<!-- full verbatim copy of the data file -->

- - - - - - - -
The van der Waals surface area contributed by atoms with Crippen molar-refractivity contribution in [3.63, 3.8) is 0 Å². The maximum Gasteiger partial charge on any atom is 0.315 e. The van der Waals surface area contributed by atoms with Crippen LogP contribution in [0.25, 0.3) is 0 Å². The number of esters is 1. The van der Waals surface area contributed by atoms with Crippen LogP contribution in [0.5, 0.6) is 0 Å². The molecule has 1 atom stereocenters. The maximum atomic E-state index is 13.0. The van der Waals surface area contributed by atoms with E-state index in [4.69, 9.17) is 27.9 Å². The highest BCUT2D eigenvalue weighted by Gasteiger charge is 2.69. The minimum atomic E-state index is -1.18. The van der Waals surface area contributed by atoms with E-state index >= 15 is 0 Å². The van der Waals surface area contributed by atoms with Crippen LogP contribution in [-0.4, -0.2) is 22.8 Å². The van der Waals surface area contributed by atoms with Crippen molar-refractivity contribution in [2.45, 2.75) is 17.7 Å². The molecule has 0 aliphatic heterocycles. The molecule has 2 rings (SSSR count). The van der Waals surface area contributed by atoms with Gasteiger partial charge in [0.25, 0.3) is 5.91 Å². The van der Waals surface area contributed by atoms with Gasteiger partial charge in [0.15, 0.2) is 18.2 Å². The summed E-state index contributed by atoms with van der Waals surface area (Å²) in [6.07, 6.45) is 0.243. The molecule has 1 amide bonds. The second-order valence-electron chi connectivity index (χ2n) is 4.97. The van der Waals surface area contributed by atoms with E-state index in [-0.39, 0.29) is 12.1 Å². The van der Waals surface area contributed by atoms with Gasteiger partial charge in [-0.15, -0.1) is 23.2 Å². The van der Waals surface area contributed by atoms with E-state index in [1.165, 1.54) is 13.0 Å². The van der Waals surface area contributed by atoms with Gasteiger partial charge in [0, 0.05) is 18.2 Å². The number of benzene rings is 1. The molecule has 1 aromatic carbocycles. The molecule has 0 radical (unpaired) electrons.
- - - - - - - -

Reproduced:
The van der Waals surface area contributed by atoms with Crippen molar-refractivity contribution in [3.63, 3.8) is 0 Å². The maximum Gasteiger partial charge on any atom is 0.315 e. The van der Waals surface area contributed by atoms with Crippen LogP contribution in [0.25, 0.3) is 0 Å². The number of esters is 1. The van der Waals surface area contributed by atoms with Crippen LogP contribution in [0.5, 0.6) is 0 Å². The molecule has 1 atom stereocenters. The maximum atomic E-state index is 13.0. The van der Waals surface area contributed by atoms with E-state index in [4.69, 9.17) is 27.9 Å². The highest BCUT2D eigenvalue weighted by Gasteiger charge is 2.69. The minimum atomic E-state index is -1.18. The van der Waals surface area contributed by atoms with E-state index >= 15 is 0 Å². The van der Waals surface area contributed by atoms with Crippen LogP contribution in [-0.4, -0.2) is 22.8 Å². The van der Waals surface area contributed by atoms with Crippen molar-refractivity contribution in [2.45, 2.75) is 17.7 Å². The molecule has 0 aliphatic heterocycles. The molecule has 2 rings (SSSR count). The van der Waals surface area contributed by atoms with Gasteiger partial charge in [0.25, 0.3) is 5.91 Å². The van der Waals surface area contributed by atoms with Gasteiger partial charge in [0.15, 0.2) is 18.2 Å². The summed E-state index contributed by atoms with van der Waals surface area (Å²) in [6.07, 6.45) is 0.243. The molecule has 1 amide bonds. The second-order valence-electron chi connectivity index (χ2n) is 4.97. The van der Waals surface area contributed by atoms with E-state index in [-0.39, 0.29) is 12.1 Å². The van der Waals surface area contributed by atoms with Gasteiger partial charge in [-0.15, -0.1) is 23.2 Å². The van der Waals surface area contributed by atoms with E-state index in [1.165, 1.54) is 13.0 Å². The van der Waals surface area contributed by atoms with Gasteiger partial charge in [0, 0.05) is 18.2 Å². The number of benzene rings is 1. The molecule has 1 aromatic carbocycles. The molecule has 0 radical (unpaired) electrons.